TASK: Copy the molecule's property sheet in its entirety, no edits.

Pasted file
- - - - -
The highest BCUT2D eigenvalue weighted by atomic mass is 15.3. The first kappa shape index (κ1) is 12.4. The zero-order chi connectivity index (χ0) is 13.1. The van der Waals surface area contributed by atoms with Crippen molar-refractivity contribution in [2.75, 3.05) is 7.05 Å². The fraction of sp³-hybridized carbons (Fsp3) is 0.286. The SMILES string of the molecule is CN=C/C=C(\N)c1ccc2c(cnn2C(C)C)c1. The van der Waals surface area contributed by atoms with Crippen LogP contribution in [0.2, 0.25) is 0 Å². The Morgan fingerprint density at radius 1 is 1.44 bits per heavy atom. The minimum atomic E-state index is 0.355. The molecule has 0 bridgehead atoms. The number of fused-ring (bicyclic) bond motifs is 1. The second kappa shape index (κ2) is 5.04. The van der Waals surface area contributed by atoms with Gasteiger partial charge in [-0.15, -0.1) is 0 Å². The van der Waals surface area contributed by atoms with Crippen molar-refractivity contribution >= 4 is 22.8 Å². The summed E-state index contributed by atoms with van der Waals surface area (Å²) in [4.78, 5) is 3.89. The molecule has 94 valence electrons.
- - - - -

The highest BCUT2D eigenvalue weighted by atomic mass is 15.3. The first kappa shape index (κ1) is 12.4. The zero-order chi connectivity index (χ0) is 13.1. The van der Waals surface area contributed by atoms with Crippen molar-refractivity contribution in [2.75, 3.05) is 7.05 Å². The fraction of sp³-hybridized carbons (Fsp3) is 0.286. The SMILES string of the molecule is CN=C/C=C(\N)c1ccc2c(cnn2C(C)C)c1. The van der Waals surface area contributed by atoms with Crippen LogP contribution in [0.2, 0.25) is 0 Å². The Morgan fingerprint density at radius 1 is 1.44 bits per heavy atom. The minimum atomic E-state index is 0.355. The molecule has 0 bridgehead atoms. The number of fused-ring (bicyclic) bond motifs is 1. The second kappa shape index (κ2) is 5.04. The van der Waals surface area contributed by atoms with Gasteiger partial charge in [-0.15, -0.1) is 0 Å². The van der Waals surface area contributed by atoms with Crippen molar-refractivity contribution >= 4 is 22.8 Å². The summed E-state index contributed by atoms with van der Waals surface area (Å²) in [4.78, 5) is 3.89. The molecule has 94 valence electrons.